Dividend Aristocrats as a Bridge to a Post-Pandemic Economy
The rise in US equities accelerated in November with the dual stimulus of positive vaccine news and post-election clarity.
Investors have returned to challenged sectors, while a healthy scepticism on the timing and efficacy of the COVID-19 health solution fuels cautious optimism.
A stable dividend strategy, such as the Dividend Aristocrats index tracked by SPDR ETFs, offers a compelling opportunity for investors to play the long-term recovery while remaining conscious of the short-term challenges.
On 9 November 2020, Pfizer* announced that phase 3 trials of a vaccine candidate, developed with German biotech firm BioNTech*, had been more than 90% effective in preventing COVID-19.1 This positive news has proven to be a significant turning point in investor sentiment. Since that announcement, both equity market performance and investor flows have pointed to a more constructive outlook on a global economic recovery in 2021. While this is positive for the long-term outlook, shorter-term uncertainties may continue to contribute to volatility into year end. For this reason, investors should consider a stable dividend approach such as US Dividend Aristocrats.
In the month of November, US equities have accelerated the recovery, adding 11% in the S&P® 500 Index to bring the total year-to-date gain to a cumulative 14%. This is quite the move, considering the index was down nearly 20% at the end of the first quarter. No doubt we can attribute much of this November acceleration to the news from Pfizer (and Moderna*, etc.) of positive advancements towards a COVID-19 vaccine.
However, what has been different about the November rally is the source of the advancement. Since the market bottom on 23 March 2020, the Technology sector (+14.41%**) was driving the recovery, while Financials and Energy were relative laggards.2 The November rally was broad based. In just the two weeks since the Pfizer announcement, 59% of the market return contribution comes from Financials and Energy – despite these sectors only making up a quarter of the overall index exposure. This has led many market commentators to question whether the time is now to go ‘all in’ on cyclical value.
In addition to the momentum of positive sentiment brought about by the vaccine news, US equities are also recovering from the settling of the US elections and the resulting clarity. Last week, president-elect Biden announced his intention to nominate former Federal Reserve Chair Janet Yellen to serve as the next Secretary of the US Treasury. Like the vaccine news, this announcement was largely received as a positive for markets. A Yellen-led Treasury is viewed as supportive for US Equities in that she will support a coordinated approach to furthering accommodative policies, as the economy continues its road to recovery following the pandemic. Yellen’s presumed nomination may also suggest that the Biden administration favourably views the current direction of the Federal Reserve, under Jerome Powell, given its logical extension of actions taken under the previous Yellen regime.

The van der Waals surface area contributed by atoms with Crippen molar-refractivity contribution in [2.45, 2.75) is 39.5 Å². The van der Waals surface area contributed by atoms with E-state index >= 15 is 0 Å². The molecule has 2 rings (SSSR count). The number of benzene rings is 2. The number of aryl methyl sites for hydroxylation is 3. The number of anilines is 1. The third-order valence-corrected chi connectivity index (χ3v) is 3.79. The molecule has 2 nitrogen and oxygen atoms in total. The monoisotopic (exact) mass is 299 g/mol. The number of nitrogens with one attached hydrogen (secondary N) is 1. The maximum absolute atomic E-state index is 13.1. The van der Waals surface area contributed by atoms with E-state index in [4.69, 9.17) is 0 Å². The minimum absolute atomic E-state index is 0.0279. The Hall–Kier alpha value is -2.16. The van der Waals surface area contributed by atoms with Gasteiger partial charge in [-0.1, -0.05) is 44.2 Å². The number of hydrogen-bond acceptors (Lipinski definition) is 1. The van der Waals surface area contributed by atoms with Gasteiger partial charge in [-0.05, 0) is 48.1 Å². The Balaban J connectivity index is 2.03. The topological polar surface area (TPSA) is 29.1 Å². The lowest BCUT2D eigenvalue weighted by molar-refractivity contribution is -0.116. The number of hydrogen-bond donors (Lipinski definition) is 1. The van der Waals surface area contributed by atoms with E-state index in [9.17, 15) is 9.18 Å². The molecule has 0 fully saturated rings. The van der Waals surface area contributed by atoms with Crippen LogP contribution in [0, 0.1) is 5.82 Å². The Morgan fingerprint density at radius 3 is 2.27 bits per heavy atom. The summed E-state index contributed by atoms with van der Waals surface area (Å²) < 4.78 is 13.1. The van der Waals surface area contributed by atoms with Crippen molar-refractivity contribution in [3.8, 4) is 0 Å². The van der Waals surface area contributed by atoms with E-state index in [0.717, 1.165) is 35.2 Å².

Despite the dual stimulus to market sentiment of positive vaccine developments and insights on key appointments, equity prices still remain susceptible to pull backs in the shorter term. A vaccine will need to be approved, distributed and administered before we see large groups of people returning to work. Each step presents challenges that are likely to cause uncertainty to persist. In the US specifically, COVID-19 spread continues to produce troubling metrics and this is likely to get worse following the Thanksgiving holiday, when people congregate indoors at higher levels.
Timing and procedural risks also exist in the government transition from the Tump to the Biden administration. The political transition is less dire than pandemic solution, but both present risks to investors of short-term volatility, suggesting the ‘all in’ cyclical value trade may be more of the 2021 story.
A stable dividend yield strategy – such as the US Dividend Aristocrats Index – combines the opportunity to both play a long-term economic recovery while also using the yield stability to help protect against short-term spikes in volatility. Investors are starting to put this trade back on. Figure 1 shows investors have been returning to yield, looking at both ETF flows and the underlying stocks, albeit at a cautious pace. Flows into both are still net negative year to date.